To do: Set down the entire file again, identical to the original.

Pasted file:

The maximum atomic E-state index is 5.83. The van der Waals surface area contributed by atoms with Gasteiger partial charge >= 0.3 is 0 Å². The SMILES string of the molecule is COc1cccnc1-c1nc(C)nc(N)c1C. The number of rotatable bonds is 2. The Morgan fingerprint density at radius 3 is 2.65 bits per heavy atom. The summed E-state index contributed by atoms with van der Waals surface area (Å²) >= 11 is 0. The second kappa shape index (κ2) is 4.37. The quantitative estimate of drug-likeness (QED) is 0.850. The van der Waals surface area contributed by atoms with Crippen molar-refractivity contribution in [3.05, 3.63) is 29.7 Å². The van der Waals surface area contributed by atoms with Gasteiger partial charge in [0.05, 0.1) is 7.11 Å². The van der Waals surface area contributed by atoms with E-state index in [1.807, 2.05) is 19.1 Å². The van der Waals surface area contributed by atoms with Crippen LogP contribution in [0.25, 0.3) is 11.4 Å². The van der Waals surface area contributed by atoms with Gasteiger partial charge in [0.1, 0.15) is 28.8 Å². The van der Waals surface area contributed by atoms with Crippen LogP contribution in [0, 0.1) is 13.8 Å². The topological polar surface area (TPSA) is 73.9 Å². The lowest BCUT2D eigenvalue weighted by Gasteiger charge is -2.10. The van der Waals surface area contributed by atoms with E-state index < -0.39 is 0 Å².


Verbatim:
The maximum atomic E-state index is 5.83. The van der Waals surface area contributed by atoms with Gasteiger partial charge >= 0.3 is 0 Å². The SMILES string of the molecule is COc1cccnc1-c1nc(C)nc(N)c1C. The number of rotatable bonds is 2. The Morgan fingerprint density at radius 3 is 2.65 bits per heavy atom. The summed E-state index contributed by atoms with van der Waals surface area (Å²) >= 11 is 0. The second kappa shape index (κ2) is 4.37. The quantitative estimate of drug-likeness (QED) is 0.850. The van der Waals surface area contributed by atoms with Crippen molar-refractivity contribution in [3.05, 3.63) is 29.7 Å². The van der Waals surface area contributed by atoms with Gasteiger partial charge in [0.05, 0.1) is 7.11 Å². The van der Waals surface area contributed by atoms with E-state index in [1.807, 2.05) is 19.1 Å². The van der Waals surface area contributed by atoms with Crippen LogP contribution in [0.25, 0.3) is 11.4 Å². The van der Waals surface area contributed by atoms with Gasteiger partial charge in [0.1, 0.15) is 28.8 Å². The van der Waals surface area contributed by atoms with Crippen LogP contribution in [0, 0.1) is 13.8 Å². The topological polar surface area (TPSA) is 73.9 Å². The lowest BCUT2D eigenvalue weighted by Gasteiger charge is -2.10. The van der Waals surface area contributed by atoms with E-state index < -0.39 is 0 Å².